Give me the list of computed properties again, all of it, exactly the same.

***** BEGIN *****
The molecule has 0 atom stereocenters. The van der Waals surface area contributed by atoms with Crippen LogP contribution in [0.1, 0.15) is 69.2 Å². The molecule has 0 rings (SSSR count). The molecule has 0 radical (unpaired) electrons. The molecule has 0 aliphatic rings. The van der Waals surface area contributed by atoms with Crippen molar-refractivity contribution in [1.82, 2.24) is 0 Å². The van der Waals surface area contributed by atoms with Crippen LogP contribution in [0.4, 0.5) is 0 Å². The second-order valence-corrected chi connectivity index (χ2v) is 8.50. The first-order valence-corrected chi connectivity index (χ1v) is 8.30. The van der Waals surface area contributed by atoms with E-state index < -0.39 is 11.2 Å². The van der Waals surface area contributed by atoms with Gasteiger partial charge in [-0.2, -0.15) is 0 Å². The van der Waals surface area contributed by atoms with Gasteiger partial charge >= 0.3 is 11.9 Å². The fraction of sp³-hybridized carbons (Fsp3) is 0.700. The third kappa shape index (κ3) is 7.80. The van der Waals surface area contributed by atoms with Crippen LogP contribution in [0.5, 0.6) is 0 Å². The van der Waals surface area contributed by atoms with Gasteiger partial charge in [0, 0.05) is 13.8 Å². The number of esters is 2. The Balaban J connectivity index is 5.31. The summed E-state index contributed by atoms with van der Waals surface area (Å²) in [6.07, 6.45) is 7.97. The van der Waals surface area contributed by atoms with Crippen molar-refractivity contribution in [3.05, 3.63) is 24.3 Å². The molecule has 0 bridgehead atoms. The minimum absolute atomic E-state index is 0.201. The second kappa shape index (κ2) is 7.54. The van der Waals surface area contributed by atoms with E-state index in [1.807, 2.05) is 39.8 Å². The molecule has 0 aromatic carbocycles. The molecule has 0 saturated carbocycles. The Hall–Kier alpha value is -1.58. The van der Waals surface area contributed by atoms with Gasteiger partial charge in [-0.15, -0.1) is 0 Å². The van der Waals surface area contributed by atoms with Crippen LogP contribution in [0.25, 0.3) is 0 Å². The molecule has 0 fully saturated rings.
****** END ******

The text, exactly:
The molecule has 0 atom stereocenters. The van der Waals surface area contributed by atoms with Crippen LogP contribution in [0.1, 0.15) is 69.2 Å². The molecule has 0 rings (SSSR count). The molecule has 0 radical (unpaired) electrons. The molecule has 0 aliphatic rings. The van der Waals surface area contributed by atoms with Crippen molar-refractivity contribution in [1.82, 2.24) is 0 Å². The van der Waals surface area contributed by atoms with Crippen LogP contribution in [0.4, 0.5) is 0 Å². The second-order valence-corrected chi connectivity index (χ2v) is 8.50. The first-order valence-corrected chi connectivity index (χ1v) is 8.30. The van der Waals surface area contributed by atoms with E-state index < -0.39 is 11.2 Å². The van der Waals surface area contributed by atoms with Gasteiger partial charge in [-0.2, -0.15) is 0 Å². The van der Waals surface area contributed by atoms with Gasteiger partial charge >= 0.3 is 11.9 Å². The fraction of sp³-hybridized carbons (Fsp3) is 0.700. The third kappa shape index (κ3) is 7.80. The van der Waals surface area contributed by atoms with Crippen LogP contribution in [0.5, 0.6) is 0 Å². The van der Waals surface area contributed by atoms with Gasteiger partial charge in [0, 0.05) is 13.8 Å². The number of esters is 2. The Balaban J connectivity index is 5.31. The summed E-state index contributed by atoms with van der Waals surface area (Å²) in [6.07, 6.45) is 7.97. The van der Waals surface area contributed by atoms with Crippen molar-refractivity contribution in [3.05, 3.63) is 24.3 Å². The molecule has 0 bridgehead atoms. The minimum absolute atomic E-state index is 0.201. The second kappa shape index (κ2) is 7.54. The van der Waals surface area contributed by atoms with E-state index in [1.807, 2.05) is 39.8 Å². The molecule has 0 aromatic carbocycles. The molecule has 0 saturated carbocycles. The Hall–Kier alpha value is -1.58. The van der Waals surface area contributed by atoms with Gasteiger partial charge in [-0.15, -0.1) is 0 Å². The van der Waals surface area contributed by atoms with Crippen LogP contribution in [0.25, 0.3) is 0 Å². The molecule has 0 fully saturated rings.